Remember when the boxing heavyweight champion was arguably the biggest athletic star in the world? That’s simply not the case now as boxing has been splintered into several confusing organizations and has been surpassed in the United States in fan interest and betting handle by the UFC.
However, one of the best boxing summers in recent memory could be on tap. On September 16, Gennady Golovkin faces Canelo Alvarez in perhaps the most-anticipated bout in the sport since Floyd Mayweather-Manny Pacquiao. Speaking of Mayweather, he will face UFC lightweight champion Conor McGregor in a boxing match August 26 that could set pay-per-view records.
The summer fireworks kick off this Saturday from Las Vegas when Andre Ward faces Sergey Kovalev in a rematch billed “No Excuses” for Ward’s WBO, IBF & WBA light heavyweight titles, with it shown on HBO pay-per-view. The champion is a -160 betting favorite at sportsbooks monitored by OddsShark.com with the challenger at +130.
Ward and Kovalev had a terrific back-and-forth battle in Las Vegas last November. Ward was knocked down in Round 2 and lost the early rounds of the bout but battled back and clearly won the final round to eke out a unanimous decision by 114-113 scores on all three judges’ cards to claim those three 175-pound world title belts.
Some ringside observers completely disagreed with the judges. HBO’s Harold Lederman, a member of the International Boxing Hall of Fame, scored the bout 116-111 for Kovalev. The Russian complained afterward of hometown favoritism by the American judges.
The 33-year-old Ward (31-0, 15 KOs) is ranked as Ring Magazine’s No. 1 pound-for-pound fighter in the world. He stands 6-feet tall and has a reach of 71 inches. Ward’s past three fights have gone to the judges, and it will be three Americans again Saturday. Ward won gold in the light heavyweight division at the 2004 Olympics and turned pro later that year. He’s the last American male to win gold in boxing.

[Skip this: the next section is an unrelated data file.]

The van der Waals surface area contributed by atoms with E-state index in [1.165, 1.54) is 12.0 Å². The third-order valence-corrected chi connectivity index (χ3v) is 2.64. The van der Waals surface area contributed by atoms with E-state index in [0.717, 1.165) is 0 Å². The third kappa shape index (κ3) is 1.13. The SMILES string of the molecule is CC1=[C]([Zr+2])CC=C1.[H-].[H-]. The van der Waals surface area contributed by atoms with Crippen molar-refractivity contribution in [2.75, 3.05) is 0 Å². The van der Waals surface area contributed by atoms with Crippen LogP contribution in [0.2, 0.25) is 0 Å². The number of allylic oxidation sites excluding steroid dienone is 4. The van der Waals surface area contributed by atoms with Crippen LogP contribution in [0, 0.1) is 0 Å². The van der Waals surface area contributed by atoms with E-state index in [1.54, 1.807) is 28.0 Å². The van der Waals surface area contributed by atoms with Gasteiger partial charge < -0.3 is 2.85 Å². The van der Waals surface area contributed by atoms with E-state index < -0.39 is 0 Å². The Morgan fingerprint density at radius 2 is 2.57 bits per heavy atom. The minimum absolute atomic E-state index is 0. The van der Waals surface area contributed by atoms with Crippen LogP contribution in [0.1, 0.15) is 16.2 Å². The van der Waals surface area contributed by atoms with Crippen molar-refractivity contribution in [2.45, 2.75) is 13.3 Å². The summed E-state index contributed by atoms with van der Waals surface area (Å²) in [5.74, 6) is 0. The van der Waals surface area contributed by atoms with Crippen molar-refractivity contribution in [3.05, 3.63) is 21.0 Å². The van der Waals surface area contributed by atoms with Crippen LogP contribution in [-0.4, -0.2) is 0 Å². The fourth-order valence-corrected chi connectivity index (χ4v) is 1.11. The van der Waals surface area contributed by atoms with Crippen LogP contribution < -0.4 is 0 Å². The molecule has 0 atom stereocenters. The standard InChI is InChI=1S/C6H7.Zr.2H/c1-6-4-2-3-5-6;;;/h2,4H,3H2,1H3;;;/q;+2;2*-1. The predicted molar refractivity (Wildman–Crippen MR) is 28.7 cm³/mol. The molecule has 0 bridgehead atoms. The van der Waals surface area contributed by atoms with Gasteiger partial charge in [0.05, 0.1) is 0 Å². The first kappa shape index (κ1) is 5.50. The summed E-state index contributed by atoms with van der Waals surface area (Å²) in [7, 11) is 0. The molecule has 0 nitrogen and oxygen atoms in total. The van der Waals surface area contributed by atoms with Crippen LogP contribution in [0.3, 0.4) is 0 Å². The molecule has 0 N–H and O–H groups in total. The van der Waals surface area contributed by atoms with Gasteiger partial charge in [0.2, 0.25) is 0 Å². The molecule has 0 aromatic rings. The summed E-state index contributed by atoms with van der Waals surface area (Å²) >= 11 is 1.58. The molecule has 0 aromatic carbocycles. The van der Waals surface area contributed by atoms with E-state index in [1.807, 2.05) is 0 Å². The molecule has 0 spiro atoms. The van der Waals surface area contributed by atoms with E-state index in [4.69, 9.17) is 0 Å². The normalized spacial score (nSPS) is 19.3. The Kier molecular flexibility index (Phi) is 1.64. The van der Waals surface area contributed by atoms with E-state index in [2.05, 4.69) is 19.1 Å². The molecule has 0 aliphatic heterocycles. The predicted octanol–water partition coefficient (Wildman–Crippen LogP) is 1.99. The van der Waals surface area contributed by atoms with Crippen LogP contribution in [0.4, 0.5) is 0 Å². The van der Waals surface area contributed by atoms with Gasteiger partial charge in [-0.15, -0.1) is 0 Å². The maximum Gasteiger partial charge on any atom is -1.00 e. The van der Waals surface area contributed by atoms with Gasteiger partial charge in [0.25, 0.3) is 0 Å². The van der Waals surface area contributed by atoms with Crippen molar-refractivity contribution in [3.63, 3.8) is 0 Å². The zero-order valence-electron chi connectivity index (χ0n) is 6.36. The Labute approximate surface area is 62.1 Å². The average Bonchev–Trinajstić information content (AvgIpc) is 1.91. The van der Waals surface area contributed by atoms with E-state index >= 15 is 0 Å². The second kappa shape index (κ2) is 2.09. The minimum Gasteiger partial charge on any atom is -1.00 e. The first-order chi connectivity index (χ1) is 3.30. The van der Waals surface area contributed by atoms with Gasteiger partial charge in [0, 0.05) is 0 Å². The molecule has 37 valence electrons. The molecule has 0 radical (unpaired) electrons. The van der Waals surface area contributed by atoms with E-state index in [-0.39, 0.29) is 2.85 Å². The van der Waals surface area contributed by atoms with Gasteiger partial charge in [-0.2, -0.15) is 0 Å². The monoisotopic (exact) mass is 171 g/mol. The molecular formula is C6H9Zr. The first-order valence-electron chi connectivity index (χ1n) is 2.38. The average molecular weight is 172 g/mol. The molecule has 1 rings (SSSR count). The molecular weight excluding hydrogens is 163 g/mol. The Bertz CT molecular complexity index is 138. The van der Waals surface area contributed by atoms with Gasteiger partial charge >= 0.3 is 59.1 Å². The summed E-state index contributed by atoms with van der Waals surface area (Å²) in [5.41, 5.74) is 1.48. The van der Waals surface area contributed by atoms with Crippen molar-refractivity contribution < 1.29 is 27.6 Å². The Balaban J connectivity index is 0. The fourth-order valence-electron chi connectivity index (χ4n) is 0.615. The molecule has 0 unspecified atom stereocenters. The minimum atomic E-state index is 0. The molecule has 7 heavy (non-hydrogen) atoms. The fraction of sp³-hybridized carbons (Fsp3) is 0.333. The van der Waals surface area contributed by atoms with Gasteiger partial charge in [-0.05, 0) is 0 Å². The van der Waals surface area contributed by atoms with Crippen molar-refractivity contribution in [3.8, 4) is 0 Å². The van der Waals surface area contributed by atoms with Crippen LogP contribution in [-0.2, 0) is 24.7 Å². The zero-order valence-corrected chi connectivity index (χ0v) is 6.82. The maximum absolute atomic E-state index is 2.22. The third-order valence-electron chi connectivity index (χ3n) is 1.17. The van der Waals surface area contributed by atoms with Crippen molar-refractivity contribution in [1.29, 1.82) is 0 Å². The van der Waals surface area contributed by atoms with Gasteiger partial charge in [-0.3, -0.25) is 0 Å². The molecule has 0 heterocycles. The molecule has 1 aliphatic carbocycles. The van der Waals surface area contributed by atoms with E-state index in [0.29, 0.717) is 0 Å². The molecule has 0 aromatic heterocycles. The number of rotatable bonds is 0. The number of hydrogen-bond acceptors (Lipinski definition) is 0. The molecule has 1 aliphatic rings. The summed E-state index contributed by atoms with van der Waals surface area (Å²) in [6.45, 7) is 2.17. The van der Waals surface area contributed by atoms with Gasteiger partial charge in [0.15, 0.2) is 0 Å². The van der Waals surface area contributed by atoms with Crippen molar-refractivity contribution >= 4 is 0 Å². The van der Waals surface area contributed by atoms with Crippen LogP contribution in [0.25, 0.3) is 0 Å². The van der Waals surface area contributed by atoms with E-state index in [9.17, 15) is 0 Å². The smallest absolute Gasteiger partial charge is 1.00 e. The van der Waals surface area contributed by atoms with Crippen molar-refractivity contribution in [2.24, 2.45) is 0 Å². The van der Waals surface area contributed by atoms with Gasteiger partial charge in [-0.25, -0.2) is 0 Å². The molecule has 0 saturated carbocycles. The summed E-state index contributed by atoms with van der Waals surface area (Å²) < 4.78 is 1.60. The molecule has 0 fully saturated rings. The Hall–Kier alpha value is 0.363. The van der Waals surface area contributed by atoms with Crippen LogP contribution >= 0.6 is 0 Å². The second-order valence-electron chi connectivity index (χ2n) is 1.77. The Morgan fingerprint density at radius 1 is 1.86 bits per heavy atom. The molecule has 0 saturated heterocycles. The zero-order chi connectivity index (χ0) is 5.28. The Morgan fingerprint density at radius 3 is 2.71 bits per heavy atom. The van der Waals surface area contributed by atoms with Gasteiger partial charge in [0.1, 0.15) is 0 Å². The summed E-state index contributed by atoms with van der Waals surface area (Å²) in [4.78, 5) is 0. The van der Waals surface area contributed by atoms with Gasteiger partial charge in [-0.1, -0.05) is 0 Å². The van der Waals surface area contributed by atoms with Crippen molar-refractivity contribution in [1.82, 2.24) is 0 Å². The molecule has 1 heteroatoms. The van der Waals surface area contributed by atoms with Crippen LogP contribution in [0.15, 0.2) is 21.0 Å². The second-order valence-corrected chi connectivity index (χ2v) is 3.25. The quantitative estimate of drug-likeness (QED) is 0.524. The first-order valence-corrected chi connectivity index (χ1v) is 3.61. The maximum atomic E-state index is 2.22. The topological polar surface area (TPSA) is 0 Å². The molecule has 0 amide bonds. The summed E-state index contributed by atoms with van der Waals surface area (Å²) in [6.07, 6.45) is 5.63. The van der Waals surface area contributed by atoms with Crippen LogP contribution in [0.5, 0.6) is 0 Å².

Kovalev (30-1-1, 26 KOs) is 34 and ranked No. 2 on the Ring Magazine pound-for-pound chart (Golovkin is No. 3). He now lives in Florida. “Krusher” had held the WBO, IBF and WBA light heavyweight belts since beating the legendary Bernard Hopkins in 2014.
Kovalev believes he over-trained for the Ward fight and ran out of gas. Contractually he had the right to an immediate rematch and he invoked that clause. Kovalev did land more punches than Ward (126-116) but at a lower percentage (26.6). The 126 punches were the most landed on Ward since 2010. Kovalev is also 6-feet tall but has a reach advantage of 1.5 inches on Ward.
Due to heavy late action on him Ward closed as a -180 betting favorite on the boxing odds for the first fight – it was a near pick’em for a while – and has been as low as -170 for the rematch.